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The Earliest Amusement Parks

"Amusement Park" is the modern name for what is an attraction with a long history, the first of its kind being the amusement park opened in 1583 at Bakken, near Copenhagen in Denmark. This amusement park is still going strong , attracts many visitors each year and admission is free, although the amusement park’s rides are not !

It closes in the month of August for a special reason, dating back to 1669 when the King of Denmark established his hunting ground there. The amusement park  is situated in a corner of a large wooded area and in August the resident deer are likely to become too lively for the comfort and safety of the visitors to the amusement park. It has been said, in a wry amusement park/alcohol analogy, that if the Tivoli Gardens, also in Copenhagen, are champagne in a fluted glass, then Bakken is a pint of beer. No matter, as there are times when beer suits better than champagne!

Vauxhall Gardens, an English amusement park on the south of the Thames, opened in 1661 but is no longer with us, all that remains is an area known as Spring Gardens, the original name of the land. Samuel Pepys was one of the amusement park’s early visitors and wrote about it in his diary. Admission was free and access was by boat from Westminster. To begin with, the main attraction of the amusement park was to promenade along its long avenues, the grandest being the Grand Walk which was lined with elms and was 900 feet  long and 30 feet wide and the aim was to see and be seen. From the beginning, new attractions were added to the amusement park and soon there were arbours, decorated with statues and paintings, in which supper was served. Masked ladies of dubious reputation began to appear as the evening wore on and those of respectable reputations went sedately home.

In 1732, the amusement park was given a more splendid style, with supper  boxes, a Chinese pavilion, a music room and a Gothic orchestra of 50  musicians. An entrance fee to the amusement park of 1 shilling was imposed, rising to 2 shillings in 1792. This was a substantial amount and only those of means – or good credit – could afford to enjoy the delights of the amusement park. Other attractions were added, including a cascade, which ran for 15 minutes at 9pm each day, and firework displays. Complaints were made about the food the amusement park had on offer which was said to be expensive and the ham to be cut so thin "that you could read a newspaper through it".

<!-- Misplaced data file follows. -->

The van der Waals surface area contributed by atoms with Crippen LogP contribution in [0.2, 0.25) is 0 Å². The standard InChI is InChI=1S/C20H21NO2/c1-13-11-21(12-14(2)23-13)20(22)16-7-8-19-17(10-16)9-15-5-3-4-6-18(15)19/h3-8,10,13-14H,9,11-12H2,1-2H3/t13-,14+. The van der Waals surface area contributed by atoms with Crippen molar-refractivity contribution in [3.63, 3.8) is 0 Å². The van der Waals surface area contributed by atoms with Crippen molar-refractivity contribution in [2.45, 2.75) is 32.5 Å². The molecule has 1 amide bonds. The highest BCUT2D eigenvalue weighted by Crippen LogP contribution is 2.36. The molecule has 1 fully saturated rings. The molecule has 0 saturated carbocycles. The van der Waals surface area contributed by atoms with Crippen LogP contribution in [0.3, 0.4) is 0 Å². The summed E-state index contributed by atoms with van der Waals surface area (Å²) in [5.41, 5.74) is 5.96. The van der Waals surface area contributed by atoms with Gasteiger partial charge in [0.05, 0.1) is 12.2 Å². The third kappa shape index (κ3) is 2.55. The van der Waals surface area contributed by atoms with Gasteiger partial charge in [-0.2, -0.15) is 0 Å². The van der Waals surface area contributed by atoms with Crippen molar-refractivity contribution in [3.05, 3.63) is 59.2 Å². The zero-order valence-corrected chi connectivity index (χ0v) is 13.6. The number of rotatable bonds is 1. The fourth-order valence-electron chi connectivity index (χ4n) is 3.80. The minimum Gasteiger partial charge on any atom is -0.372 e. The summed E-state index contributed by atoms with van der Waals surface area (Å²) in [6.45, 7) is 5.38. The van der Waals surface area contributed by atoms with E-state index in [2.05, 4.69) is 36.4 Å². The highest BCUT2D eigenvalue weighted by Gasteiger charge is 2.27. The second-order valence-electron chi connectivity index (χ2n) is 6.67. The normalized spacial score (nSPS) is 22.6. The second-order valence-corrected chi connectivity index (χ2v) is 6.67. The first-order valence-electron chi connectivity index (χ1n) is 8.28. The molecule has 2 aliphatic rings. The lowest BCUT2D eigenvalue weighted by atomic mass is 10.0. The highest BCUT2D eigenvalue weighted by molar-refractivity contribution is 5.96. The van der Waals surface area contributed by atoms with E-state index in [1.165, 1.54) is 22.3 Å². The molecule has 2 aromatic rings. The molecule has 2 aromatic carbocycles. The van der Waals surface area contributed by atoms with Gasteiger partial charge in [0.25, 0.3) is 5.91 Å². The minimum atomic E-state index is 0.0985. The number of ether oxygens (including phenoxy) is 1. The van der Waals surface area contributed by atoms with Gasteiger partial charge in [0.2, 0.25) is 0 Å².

Nevertheless, visitors likened it to the Elysian fields and this prototype amusement park continued to flourish and to attract those of the highest social standing, including the then Prince of Wales. In 1813, a Grand Fete was held in the amusement park to celebrate the victory of the British army over Napoleon’s troops at the battle of Vittoria in Spain. Admission was two and a half guineas – at a time when the average wage of a manual worker was less than a fifth of that – but patrons did have the spectacle of a tightrope walker added to the usual attractions of the amusement park. The victory at Waterloo was celebrated in a similar fashion.

The narrative of William Thackeray’s "Vanity Fair" would not have progressed very far had it not been for Becky Sharp’s visit to the Vauxhall Gardens, this early amusement park. There it was that she had carefully planned that Jos Sedley was to be brought to the point when he would propose to her and thereby secure for her a prosperous future. Alas, he enjoyed the facilities of the amusement park to such an extent that he had to be sent home dead drunk in a carriage before the proposal was made and Becky had to embark on the adventures that make up the rest of the book.

The amusement park at Vauxhall Gardens was only rivalled by the amusement park at Ranelagh Gardens, also in London which had a rotunda with tiered boxes and a fireplace in the middle and was said to larger in diameter than the Coliseum in Rome. Concerts and firework displays were held there and a series of masked balls that became notorious. This amusement park closed in 1803 and is remembered only in the names of the streets that not cover the area.

Vauxhall Gardens, this exciting, historic amusement park, closed in July 1859. We are told by a contemporary writer that "low prices brought low company" (perhaps the case in today’s amusement parks?) but maybe after nearly 200 years of success, the time had come for the attractions of this historic amusement park to make way for the more exciting ones that were to appear by the end of the century.

Image: Wonderland Ocean beach Amusement park, copyright San Diego Historical Society.

See also:
Tivoli Gardens Amusement Park : a Potted History

Amusement Parks: Disneyland – a Potted History
Amusement parks: Walt Disney World – a Potted History
Amusement Parks: Six Flags- a Potted History
Cedar Point Amusement Park: a Potted History
Amusement Parks: Tokyo Disney Resort – a Potted History
Amusement Parks: Hong Kong Disney Resort – a Potted History

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